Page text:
6 Kasım 1844 Tarihli The New York Herald Gazetesi Sayfa 1

6 Kasım 1844 tarihli The New York Herald Gazetesi Sayfa 1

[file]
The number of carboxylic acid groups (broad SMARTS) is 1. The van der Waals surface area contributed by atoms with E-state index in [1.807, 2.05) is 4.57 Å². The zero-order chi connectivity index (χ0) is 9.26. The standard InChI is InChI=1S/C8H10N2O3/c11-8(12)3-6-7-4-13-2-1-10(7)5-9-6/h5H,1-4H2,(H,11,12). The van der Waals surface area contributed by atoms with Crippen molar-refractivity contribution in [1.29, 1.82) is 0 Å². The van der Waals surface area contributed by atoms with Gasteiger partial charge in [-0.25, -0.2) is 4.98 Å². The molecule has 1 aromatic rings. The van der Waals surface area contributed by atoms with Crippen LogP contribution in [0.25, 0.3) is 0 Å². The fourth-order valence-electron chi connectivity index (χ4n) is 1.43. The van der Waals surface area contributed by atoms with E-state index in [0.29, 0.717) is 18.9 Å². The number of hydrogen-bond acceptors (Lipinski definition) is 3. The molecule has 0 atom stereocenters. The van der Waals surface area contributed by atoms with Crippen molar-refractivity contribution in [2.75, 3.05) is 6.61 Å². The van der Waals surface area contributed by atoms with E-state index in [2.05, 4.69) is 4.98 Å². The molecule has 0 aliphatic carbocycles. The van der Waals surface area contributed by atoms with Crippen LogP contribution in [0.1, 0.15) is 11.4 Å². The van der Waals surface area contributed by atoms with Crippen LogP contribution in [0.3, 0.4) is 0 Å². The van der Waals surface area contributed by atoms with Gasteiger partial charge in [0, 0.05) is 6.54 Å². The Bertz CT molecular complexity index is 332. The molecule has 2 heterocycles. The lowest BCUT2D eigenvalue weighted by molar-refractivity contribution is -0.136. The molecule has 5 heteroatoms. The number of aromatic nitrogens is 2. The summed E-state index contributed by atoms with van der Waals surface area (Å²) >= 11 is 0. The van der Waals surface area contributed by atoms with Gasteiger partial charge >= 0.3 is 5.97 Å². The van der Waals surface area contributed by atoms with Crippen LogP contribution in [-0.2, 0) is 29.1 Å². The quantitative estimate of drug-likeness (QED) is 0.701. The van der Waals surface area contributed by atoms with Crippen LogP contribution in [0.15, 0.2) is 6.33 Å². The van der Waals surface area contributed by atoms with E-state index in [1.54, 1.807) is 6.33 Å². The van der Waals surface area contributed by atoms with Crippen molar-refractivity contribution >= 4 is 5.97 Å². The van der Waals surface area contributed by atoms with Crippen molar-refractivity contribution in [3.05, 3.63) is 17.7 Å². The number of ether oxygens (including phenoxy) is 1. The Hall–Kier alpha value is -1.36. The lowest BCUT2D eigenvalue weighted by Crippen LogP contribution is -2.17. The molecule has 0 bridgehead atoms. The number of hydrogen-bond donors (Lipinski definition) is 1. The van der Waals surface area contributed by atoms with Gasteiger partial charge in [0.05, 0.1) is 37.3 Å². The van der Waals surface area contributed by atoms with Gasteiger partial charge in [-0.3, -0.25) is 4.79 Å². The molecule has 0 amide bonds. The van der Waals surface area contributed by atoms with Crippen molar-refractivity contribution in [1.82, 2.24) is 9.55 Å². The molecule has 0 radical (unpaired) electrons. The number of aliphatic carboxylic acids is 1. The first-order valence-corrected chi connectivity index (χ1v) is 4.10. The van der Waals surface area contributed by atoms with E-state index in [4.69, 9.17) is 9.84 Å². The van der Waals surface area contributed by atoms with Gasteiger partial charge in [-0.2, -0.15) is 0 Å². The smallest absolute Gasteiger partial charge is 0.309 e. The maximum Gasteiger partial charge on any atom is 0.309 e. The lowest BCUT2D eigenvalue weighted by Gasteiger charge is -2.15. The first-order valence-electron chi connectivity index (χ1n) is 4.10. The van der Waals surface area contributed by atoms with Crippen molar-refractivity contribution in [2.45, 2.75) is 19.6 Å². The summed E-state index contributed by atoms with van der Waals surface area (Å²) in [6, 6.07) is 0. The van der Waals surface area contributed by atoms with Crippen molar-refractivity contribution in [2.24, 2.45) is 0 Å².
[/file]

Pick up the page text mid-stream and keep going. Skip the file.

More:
Metin içeriği (otomatik olarak oluşturulmuştur)